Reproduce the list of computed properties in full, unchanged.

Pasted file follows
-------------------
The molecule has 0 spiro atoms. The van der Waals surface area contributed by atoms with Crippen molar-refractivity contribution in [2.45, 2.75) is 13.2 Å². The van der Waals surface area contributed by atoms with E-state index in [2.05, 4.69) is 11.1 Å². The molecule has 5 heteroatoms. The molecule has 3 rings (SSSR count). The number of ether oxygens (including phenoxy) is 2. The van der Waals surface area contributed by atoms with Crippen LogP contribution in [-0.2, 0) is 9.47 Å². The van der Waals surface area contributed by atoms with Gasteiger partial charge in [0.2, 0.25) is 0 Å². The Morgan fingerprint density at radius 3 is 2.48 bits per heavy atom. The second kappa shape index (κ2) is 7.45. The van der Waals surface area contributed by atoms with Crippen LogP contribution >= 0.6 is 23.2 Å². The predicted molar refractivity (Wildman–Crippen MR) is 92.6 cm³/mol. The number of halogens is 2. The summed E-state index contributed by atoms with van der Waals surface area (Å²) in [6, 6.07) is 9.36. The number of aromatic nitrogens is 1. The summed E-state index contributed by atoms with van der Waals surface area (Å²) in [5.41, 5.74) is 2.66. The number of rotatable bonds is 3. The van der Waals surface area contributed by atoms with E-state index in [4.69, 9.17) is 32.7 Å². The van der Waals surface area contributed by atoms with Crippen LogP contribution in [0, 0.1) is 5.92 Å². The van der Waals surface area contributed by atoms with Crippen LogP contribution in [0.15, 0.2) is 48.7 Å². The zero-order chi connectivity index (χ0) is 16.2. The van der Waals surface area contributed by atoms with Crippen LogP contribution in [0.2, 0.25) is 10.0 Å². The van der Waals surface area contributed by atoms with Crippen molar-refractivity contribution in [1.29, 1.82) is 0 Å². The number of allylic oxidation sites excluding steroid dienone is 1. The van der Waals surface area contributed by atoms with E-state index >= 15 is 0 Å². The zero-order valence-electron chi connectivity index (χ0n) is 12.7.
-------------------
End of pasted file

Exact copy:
The molecule has 0 spiro atoms. The van der Waals surface area contributed by atoms with Crippen molar-refractivity contribution in [2.45, 2.75) is 13.2 Å². The van der Waals surface area contributed by atoms with E-state index in [2.05, 4.69) is 11.1 Å². The molecule has 5 heteroatoms. The molecule has 3 rings (SSSR count). The number of ether oxygens (including phenoxy) is 2. The van der Waals surface area contributed by atoms with Crippen LogP contribution in [-0.2, 0) is 9.47 Å². The van der Waals surface area contributed by atoms with Gasteiger partial charge in [0.2, 0.25) is 0 Å². The Morgan fingerprint density at radius 3 is 2.48 bits per heavy atom. The second kappa shape index (κ2) is 7.45. The van der Waals surface area contributed by atoms with Crippen LogP contribution >= 0.6 is 23.2 Å². The predicted molar refractivity (Wildman–Crippen MR) is 92.6 cm³/mol. The number of halogens is 2. The summed E-state index contributed by atoms with van der Waals surface area (Å²) in [6, 6.07) is 9.36. The number of aromatic nitrogens is 1. The summed E-state index contributed by atoms with van der Waals surface area (Å²) in [5.41, 5.74) is 2.66. The number of rotatable bonds is 3. The van der Waals surface area contributed by atoms with E-state index in [4.69, 9.17) is 32.7 Å². The van der Waals surface area contributed by atoms with Crippen LogP contribution in [0, 0.1) is 5.92 Å². The van der Waals surface area contributed by atoms with Crippen LogP contribution in [0.15, 0.2) is 48.7 Å². The zero-order chi connectivity index (χ0) is 16.2. The van der Waals surface area contributed by atoms with Crippen LogP contribution in [0.2, 0.25) is 10.0 Å². The van der Waals surface area contributed by atoms with Crippen molar-refractivity contribution in [1.29, 1.82) is 0 Å². The number of allylic oxidation sites excluding steroid dienone is 1. The van der Waals surface area contributed by atoms with E-state index >= 15 is 0 Å². The zero-order valence-electron chi connectivity index (χ0n) is 12.7.